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Melissa McCarthy, Paul Feig Thrill SXSW With ‘Spy’

Four years after he arrived to SXSW with “Bridesmaids,” his breakthrough comedy, Paul Feig returned to Austin on Sunday night with “Spy,” a satirical thriller starring Melissa McCarthy as a CIA agent.

Judging by SXSW’s enthusiastic reception, where the crowds laughed even harder than at “Trainwreck,” (which premiered at the Paramount Theatre right before) the screwball caper could be a big hit for Fox when it opens June 5. The tentpole not only features McCarthy in a showy starring role, but also includes meaty supporting parts for Jason Statham, Jude Law and Rose Byrne (as various spies who may or may not be switching teams throughout the film).

“I’ve always wanted to direct a spy movie but I realized no one is ever going to let me direct a Bond movie,” Feig told the audience at the post-screening Q&A. “And I loved working with these funny women, so I thought I’d write something with a woman lead.”

McCarthy, who introduced the film but had to promptly leave Texas to finish another project, talked to Variety last summer in Budapest while shooting “Spy.” She said Feig showed her the script as a friend — the plot centers on a hapless CIA analyst who gets thrown into the line of duty by accident — and she loved the project so much, she asked if he’d consider her for the lead.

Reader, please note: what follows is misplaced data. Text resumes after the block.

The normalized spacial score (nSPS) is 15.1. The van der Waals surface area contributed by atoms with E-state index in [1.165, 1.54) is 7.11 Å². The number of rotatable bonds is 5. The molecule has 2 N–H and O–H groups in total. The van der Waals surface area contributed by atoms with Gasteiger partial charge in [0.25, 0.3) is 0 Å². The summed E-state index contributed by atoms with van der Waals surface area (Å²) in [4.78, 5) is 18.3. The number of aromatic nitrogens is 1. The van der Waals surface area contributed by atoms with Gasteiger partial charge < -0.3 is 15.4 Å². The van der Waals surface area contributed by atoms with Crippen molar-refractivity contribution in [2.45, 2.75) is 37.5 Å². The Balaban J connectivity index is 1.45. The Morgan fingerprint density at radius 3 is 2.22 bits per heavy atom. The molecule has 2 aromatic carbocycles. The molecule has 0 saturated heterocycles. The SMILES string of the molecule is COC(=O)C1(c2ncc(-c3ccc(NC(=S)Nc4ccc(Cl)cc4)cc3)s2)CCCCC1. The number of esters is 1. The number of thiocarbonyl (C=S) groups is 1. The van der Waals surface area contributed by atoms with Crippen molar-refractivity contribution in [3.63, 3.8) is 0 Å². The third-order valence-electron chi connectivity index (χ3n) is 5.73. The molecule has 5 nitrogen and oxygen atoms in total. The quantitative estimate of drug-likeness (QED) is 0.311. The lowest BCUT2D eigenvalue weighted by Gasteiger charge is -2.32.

But Feig revealed he thought of Statham to play the male lead spy while writing the script. “You have to tip your hat to Paul, he can get you to do anything,” Statham said. “The end result turned out great.”

“Thank you for not killing me,” Feig joked to Statham.

The film also offers another showcase for Byrne, who has turned into a summer comedic staple, between her supporting parts in “Bridesmaids” and “Neighbors.” “It was so fun to insult Melissa all day long,” said Byrne, who plays a villain in the film and designed her own “Dynasty”-like hair.

As he always does in his films, Feig said that he improvised with his cast and employed cross-shooting to get their surprised reaction shots. “Comedy is funny when it feels like it’s in the moment,” Feig said. He’s already hoping to make “Spy 2.” “I think everyone can definitely come back.”

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